Technical Analysis: Modern PerspectivesRead the Complete Book (PDF)
About the Book
Technical analysis provides a framework for informing investment management decisions by applying a supply and demand methodology to market prices. Underlying principles of the study of technical analysis are derived from the assumption that changes in the supply and demand of traded securities affect their current market prices. Tools of technical analysis are built into a framework that seeks to gain insight from the changes in supply and demand. This framework has evolved over time from a purely visual analysis to more quantitative techniques. Like other analytical tools, technical analysis employs a disciplined, systematic approach that seeks to minimize the impact of behavioral biases and emotion from the practice of investment selection; consequently, many institutional analysts, strategists, and portfolio managers fuse technical research with other analytical approaches, such as quantitative, fundamental, and macroeconomic methods.
Independent researchers have confirmed the value of technical analysis, beginning with the confirmation of the momentum anomaly. Momentum, or relative strength in the vernacular of technical analysts, has been applied since at least the 1930s. It is now widely accepted that relative strength analysis can help investment managers achieve statistically and economically significant excess. Additional research has confirmed the value of other technical tools, including pattern analysis, moving averages, and indicators.
More recent research has addressed the role of technical analysis in the broader context of financial markets and begins to trace the linkages among behavioral economics, individual actors in financial markets, and the role of technical analysis in studying the behavior of individual actors. In this literature review, a number of those studies are referenced. The review also discusses the evolution of technical analysis and how that evolution, in the tradition of other social science disciplines, has served to address many of the criticisms of the field. This review demonstrates that, over time, ideas expressed by Charles Dow at the dawn of the 20th century have been validated in the 21st century. Researchers are now assessing the observations of analysts that built on Dow’s theories, and technical analysts are applying this research to the market action in real time.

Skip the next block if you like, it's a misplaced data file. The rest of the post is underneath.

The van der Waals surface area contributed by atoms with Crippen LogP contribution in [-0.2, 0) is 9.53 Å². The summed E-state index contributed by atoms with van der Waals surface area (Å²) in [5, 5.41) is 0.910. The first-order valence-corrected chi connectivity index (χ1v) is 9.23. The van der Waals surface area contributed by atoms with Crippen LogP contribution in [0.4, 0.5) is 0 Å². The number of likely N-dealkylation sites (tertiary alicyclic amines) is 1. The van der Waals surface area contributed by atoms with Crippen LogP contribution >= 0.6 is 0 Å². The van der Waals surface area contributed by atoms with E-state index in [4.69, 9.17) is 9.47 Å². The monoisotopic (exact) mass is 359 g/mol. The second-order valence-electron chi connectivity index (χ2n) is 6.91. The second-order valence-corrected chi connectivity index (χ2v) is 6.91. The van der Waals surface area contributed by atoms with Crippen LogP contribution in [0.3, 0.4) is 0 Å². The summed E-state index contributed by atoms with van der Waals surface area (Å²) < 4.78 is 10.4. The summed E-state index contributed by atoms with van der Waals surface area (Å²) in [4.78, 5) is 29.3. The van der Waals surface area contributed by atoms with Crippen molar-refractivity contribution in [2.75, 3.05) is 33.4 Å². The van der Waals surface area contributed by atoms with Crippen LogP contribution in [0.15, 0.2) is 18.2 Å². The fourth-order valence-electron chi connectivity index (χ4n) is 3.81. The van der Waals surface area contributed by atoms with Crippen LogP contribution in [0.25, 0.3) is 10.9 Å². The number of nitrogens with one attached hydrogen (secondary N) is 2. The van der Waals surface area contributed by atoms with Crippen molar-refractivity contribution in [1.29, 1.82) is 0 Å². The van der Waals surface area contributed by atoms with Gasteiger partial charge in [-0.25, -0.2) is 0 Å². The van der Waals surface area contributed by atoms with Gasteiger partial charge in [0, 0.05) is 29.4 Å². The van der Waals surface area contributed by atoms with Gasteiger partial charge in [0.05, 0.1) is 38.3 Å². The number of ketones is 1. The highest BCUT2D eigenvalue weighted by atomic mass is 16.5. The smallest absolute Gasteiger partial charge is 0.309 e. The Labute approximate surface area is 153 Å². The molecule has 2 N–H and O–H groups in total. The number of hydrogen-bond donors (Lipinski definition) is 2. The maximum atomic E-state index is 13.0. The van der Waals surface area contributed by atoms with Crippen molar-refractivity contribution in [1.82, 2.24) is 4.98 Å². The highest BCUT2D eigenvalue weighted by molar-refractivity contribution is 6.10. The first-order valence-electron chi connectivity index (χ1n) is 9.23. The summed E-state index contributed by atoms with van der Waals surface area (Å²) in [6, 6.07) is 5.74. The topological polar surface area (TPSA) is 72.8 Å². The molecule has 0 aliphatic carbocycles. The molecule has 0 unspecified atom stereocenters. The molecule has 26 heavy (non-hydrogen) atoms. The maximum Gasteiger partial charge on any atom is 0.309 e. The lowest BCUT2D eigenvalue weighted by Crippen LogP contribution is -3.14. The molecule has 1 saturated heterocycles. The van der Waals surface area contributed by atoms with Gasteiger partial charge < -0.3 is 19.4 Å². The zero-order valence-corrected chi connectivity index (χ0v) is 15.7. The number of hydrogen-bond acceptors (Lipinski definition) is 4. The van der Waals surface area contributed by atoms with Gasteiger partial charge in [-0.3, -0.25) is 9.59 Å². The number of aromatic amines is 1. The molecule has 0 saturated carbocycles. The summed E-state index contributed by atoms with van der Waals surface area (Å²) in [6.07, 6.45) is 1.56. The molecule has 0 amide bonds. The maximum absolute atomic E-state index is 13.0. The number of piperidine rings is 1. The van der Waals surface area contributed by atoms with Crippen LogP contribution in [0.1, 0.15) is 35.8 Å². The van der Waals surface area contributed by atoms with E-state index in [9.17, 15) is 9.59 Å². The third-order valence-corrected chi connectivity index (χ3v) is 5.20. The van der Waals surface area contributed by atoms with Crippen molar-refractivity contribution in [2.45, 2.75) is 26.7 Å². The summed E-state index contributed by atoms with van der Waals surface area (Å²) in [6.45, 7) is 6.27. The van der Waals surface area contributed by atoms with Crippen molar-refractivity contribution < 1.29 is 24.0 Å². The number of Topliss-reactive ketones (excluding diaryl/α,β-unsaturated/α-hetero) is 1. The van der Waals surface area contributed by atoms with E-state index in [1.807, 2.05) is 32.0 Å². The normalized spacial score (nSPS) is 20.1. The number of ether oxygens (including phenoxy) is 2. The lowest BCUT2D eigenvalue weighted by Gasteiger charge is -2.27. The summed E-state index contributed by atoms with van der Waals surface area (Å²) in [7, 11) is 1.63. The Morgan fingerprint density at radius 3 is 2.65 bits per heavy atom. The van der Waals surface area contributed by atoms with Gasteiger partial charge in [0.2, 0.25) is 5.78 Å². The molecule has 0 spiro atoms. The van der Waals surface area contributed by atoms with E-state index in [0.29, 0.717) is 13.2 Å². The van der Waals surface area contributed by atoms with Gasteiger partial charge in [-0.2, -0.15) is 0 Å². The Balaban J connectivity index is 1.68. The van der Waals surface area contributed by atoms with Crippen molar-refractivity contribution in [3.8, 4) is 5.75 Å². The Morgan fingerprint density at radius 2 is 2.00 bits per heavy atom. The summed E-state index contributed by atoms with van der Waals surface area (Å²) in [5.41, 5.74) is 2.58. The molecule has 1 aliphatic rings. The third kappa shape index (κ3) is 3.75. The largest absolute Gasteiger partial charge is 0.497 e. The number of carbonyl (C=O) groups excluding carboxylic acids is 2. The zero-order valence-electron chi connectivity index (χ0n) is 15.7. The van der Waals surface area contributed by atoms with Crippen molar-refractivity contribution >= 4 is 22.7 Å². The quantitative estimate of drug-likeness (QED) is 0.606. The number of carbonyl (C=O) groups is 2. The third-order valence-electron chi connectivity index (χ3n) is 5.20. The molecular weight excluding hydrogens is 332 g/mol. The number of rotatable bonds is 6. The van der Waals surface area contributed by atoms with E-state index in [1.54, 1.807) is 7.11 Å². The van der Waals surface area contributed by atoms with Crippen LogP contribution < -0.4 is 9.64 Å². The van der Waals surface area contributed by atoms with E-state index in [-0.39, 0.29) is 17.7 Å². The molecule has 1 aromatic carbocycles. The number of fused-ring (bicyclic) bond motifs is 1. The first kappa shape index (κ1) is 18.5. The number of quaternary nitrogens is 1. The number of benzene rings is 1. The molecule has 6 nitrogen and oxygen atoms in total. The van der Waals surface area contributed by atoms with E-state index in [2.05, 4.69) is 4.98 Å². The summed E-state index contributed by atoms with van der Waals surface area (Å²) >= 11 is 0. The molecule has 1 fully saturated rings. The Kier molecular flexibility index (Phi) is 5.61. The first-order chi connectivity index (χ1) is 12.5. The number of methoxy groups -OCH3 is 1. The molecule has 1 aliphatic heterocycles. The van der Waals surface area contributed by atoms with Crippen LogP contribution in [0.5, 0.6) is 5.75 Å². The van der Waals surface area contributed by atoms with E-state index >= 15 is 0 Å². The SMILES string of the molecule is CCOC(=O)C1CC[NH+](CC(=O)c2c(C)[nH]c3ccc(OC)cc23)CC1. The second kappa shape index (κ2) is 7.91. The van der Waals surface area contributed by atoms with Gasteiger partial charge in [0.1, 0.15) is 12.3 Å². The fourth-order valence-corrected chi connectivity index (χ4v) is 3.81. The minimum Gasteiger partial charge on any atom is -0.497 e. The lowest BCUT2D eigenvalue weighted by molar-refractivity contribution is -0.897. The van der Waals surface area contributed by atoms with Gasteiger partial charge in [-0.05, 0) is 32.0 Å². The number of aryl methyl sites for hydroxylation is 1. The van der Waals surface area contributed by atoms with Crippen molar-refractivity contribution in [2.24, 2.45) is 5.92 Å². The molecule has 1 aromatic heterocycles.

The idea that technical analysis has value as one tool among many in financial research finds strong support in scholarly literature as well as in the work of many practitioners. To show this support, we review recent publications and the work of a large group of practitioners on the topic of technical analysis in an institutional setting. The books and articles we cite are divided into three distinct groups: citations from technical analysis certification curricula, citations suggesting ways that technical analysis can be profitably integrated into investment selection methodologies, and recent citations that reflect a growing acceptance and validation of technical analysis.